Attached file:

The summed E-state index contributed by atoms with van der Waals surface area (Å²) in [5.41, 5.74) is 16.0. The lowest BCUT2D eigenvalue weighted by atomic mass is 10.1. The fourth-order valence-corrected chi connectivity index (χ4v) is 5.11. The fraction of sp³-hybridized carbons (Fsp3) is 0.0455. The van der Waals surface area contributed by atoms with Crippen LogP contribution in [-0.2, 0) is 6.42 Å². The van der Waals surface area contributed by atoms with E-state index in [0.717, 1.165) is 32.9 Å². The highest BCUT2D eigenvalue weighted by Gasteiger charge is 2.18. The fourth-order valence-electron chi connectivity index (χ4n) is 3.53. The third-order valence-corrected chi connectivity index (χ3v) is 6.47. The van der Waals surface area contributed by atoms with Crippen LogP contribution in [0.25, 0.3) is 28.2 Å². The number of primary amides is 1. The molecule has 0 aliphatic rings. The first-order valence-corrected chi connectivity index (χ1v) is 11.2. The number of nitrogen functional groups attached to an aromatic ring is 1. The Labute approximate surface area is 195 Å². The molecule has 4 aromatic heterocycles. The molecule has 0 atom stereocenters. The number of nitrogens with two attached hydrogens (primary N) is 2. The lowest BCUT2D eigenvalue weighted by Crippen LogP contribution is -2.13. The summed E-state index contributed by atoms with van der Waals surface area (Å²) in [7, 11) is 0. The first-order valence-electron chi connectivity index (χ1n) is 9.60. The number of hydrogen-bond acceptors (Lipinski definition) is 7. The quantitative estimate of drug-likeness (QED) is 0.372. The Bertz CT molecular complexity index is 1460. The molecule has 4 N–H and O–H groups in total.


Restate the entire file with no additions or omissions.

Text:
The summed E-state index contributed by atoms with van der Waals surface area (Å²) in [5.41, 5.74) is 16.0. The lowest BCUT2D eigenvalue weighted by atomic mass is 10.1. The fourth-order valence-corrected chi connectivity index (χ4v) is 5.11. The fraction of sp³-hybridized carbons (Fsp3) is 0.0455. The van der Waals surface area contributed by atoms with Crippen LogP contribution in [-0.2, 0) is 6.42 Å². The van der Waals surface area contributed by atoms with E-state index in [0.717, 1.165) is 32.9 Å². The highest BCUT2D eigenvalue weighted by Gasteiger charge is 2.18. The fourth-order valence-electron chi connectivity index (χ4n) is 3.53. The third-order valence-corrected chi connectivity index (χ3v) is 6.47. The van der Waals surface area contributed by atoms with Crippen LogP contribution in [0.25, 0.3) is 28.2 Å². The number of primary amides is 1. The molecule has 0 aliphatic rings. The first-order valence-corrected chi connectivity index (χ1v) is 11.2. The number of nitrogen functional groups attached to an aromatic ring is 1. The Labute approximate surface area is 195 Å². The molecule has 4 aromatic heterocycles. The molecule has 0 atom stereocenters. The number of nitrogens with two attached hydrogens (primary N) is 2. The lowest BCUT2D eigenvalue weighted by Crippen LogP contribution is -2.13. The summed E-state index contributed by atoms with van der Waals surface area (Å²) in [7, 11) is 0. The first-order valence-electron chi connectivity index (χ1n) is 9.60. The number of hydrogen-bond acceptors (Lipinski definition) is 7. The quantitative estimate of drug-likeness (QED) is 0.372. The Bertz CT molecular complexity index is 1460. The molecule has 4 N–H and O–H groups in total.